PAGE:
Today the Supreme Court finally ruled on Schuette v. Coalition to Defend Affirmative Action, in which Cato filed a brief last summer. This is the case involving a challenge to a voter‐approved Michigan state constitutional amendment that bans racial discrimination (including racial preferences) in higher education. The U.S. Court of Appeals for the Sixth Circuit had somehow manage to conclude that such a law violates the Fourteenth Amendment’s Equal Protection Clause, which … requires that state governments treat everyone equally, regardless of race. The ruling was fractured — six justices voted to reverse the lower court, but for three separate reasons, plus a separate concurrence from Chief Justice John Roberts to respond to the two‐justice dissent — but ultimately achieved the correct result: Michigan’s Proposal 2 stands.
But really Schuette is a much easier case than the above description might indicate. Indeed, it’s no surprise that six justices found that a state constitutional provision prohibiting racial discrimination complies with the federal constitutional provision that prohibits state racial discrimination. To hold otherwise would be to torture the English language to the point where constitutional text is absolutely meaningless. The only surprise — or, rather, the lamentable pity — is that Justices Sonia Sotomayor and Ruth Bader Ginsburg somehow agreed with the lower court’s confused determination that the Constitution requires what it barely tolerates (racial preferences in university admissions).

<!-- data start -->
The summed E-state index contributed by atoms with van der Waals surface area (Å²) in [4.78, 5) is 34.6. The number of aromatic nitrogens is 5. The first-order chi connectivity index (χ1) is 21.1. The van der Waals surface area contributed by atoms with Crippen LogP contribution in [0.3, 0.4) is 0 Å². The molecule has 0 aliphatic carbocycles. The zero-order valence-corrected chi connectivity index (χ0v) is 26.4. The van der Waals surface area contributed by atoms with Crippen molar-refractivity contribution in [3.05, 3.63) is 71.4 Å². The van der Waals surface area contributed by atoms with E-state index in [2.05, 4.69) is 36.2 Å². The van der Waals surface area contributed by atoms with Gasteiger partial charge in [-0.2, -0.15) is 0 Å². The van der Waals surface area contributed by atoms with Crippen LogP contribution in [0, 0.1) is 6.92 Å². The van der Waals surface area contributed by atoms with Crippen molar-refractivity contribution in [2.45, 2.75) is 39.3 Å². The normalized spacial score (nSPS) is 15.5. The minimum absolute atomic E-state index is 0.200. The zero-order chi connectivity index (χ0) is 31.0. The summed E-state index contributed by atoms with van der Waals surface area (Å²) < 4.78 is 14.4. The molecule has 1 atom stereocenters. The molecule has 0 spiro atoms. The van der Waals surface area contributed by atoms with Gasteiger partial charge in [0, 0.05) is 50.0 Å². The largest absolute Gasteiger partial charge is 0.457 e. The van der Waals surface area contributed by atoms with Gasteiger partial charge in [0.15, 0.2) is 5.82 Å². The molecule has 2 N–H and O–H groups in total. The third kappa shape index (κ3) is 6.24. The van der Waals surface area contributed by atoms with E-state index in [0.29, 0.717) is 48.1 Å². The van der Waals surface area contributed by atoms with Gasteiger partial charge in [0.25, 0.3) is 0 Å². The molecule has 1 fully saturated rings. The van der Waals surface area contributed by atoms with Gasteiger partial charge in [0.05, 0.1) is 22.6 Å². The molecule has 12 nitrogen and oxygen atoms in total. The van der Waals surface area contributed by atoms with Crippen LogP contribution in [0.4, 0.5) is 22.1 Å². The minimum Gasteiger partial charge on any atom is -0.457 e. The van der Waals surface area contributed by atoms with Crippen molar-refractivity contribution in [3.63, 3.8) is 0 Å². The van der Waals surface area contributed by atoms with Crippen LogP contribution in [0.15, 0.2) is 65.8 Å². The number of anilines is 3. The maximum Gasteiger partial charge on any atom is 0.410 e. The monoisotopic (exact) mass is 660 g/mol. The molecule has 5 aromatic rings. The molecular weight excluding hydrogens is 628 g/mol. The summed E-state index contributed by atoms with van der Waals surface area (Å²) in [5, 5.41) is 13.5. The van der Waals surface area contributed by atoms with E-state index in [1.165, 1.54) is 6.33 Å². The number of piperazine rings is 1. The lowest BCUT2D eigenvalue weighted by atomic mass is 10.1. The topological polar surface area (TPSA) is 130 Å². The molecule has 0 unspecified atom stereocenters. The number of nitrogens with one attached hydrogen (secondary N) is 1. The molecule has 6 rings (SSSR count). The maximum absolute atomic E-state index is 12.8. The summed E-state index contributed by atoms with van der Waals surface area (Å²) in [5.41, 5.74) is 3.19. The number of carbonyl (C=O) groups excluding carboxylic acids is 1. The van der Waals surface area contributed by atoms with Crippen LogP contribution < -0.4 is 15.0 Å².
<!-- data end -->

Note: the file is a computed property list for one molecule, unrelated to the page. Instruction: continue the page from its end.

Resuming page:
To quote the conclusion of Justice Antonin Scalia’s concurring opinion, for himself and Justice Clarence Thomas:
As Justice Harlan observed nearly a century ago, “[o]ur Constitution is color‐blind, and neither knows nor tolerates classes among citizens.” Plessy v. Ferguson, 163 U. S. 537, 559 (1896) (dissenting opinion). The people of Michigan wish the same for their governing charter. It would be shameful for us to stand in their way.
This case was so easy precisely because it didn’t involve the fraught question of whether states can pursue race‐conscious measures in order to achieve (some mythical) diversity. Instead, it was about the democratic process and whether voters can rein in the powers of their state government. The answer to that question, like the answer to the question of whether the Equal Protection Clause mandates racial preferences, is self‐evident.
Here’s the full decision, which begins with a plurality opinion by Justice Anthony Kennedy, for himself, the chief justice, and Justice Samuel Alito.